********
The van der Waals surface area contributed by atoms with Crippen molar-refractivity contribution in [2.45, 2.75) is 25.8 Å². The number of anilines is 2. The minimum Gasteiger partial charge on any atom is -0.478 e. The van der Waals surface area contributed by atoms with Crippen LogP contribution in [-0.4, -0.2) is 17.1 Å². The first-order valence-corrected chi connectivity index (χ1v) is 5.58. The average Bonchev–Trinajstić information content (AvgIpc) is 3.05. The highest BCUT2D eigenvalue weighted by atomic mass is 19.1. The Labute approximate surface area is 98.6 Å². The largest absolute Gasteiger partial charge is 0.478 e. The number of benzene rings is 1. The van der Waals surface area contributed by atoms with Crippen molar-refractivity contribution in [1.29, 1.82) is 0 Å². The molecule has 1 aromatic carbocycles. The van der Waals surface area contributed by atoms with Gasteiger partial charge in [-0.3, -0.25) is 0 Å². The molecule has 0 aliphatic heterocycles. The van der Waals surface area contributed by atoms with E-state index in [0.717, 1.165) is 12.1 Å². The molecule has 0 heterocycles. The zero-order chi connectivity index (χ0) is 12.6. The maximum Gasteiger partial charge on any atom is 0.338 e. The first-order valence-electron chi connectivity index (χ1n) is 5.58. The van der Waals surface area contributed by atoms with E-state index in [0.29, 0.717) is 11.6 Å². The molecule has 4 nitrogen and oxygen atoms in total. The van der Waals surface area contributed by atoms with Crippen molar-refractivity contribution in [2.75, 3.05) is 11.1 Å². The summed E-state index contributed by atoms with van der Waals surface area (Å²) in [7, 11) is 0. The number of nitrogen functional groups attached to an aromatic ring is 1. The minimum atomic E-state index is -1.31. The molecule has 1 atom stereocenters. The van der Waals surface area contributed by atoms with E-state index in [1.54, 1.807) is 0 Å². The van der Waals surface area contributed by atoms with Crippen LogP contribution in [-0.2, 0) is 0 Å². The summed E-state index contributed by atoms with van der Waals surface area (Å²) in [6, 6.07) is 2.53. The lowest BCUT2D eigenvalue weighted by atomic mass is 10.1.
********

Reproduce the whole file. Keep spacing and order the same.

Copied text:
The van der Waals surface area contributed by atoms with Crippen molar-refractivity contribution in [2.45, 2.75) is 25.8 Å². The number of anilines is 2. The minimum Gasteiger partial charge on any atom is -0.478 e. The van der Waals surface area contributed by atoms with Crippen LogP contribution in [-0.4, -0.2) is 17.1 Å². The first-order valence-corrected chi connectivity index (χ1v) is 5.58. The average Bonchev–Trinajstić information content (AvgIpc) is 3.05. The highest BCUT2D eigenvalue weighted by atomic mass is 19.1. The Labute approximate surface area is 98.6 Å². The largest absolute Gasteiger partial charge is 0.478 e. The number of benzene rings is 1. The van der Waals surface area contributed by atoms with Crippen molar-refractivity contribution in [1.29, 1.82) is 0 Å². The molecule has 1 aromatic carbocycles. The van der Waals surface area contributed by atoms with Gasteiger partial charge in [-0.3, -0.25) is 0 Å². The molecule has 0 aliphatic heterocycles. The van der Waals surface area contributed by atoms with E-state index in [0.717, 1.165) is 12.1 Å². The molecule has 0 heterocycles. The zero-order chi connectivity index (χ0) is 12.6. The maximum Gasteiger partial charge on any atom is 0.338 e. The first-order valence-electron chi connectivity index (χ1n) is 5.58. The van der Waals surface area contributed by atoms with E-state index in [0.29, 0.717) is 11.6 Å². The molecule has 4 nitrogen and oxygen atoms in total. The van der Waals surface area contributed by atoms with Crippen molar-refractivity contribution in [2.75, 3.05) is 11.1 Å². The summed E-state index contributed by atoms with van der Waals surface area (Å²) in [7, 11) is 0. The number of nitrogen functional groups attached to an aromatic ring is 1. The minimum atomic E-state index is -1.31. The molecule has 1 atom stereocenters. The van der Waals surface area contributed by atoms with E-state index in [1.54, 1.807) is 0 Å². The van der Waals surface area contributed by atoms with Crippen LogP contribution in [-0.2, 0) is 0 Å². The summed E-state index contributed by atoms with van der Waals surface area (Å²) in [6, 6.07) is 2.53. The lowest BCUT2D eigenvalue weighted by atomic mass is 10.1.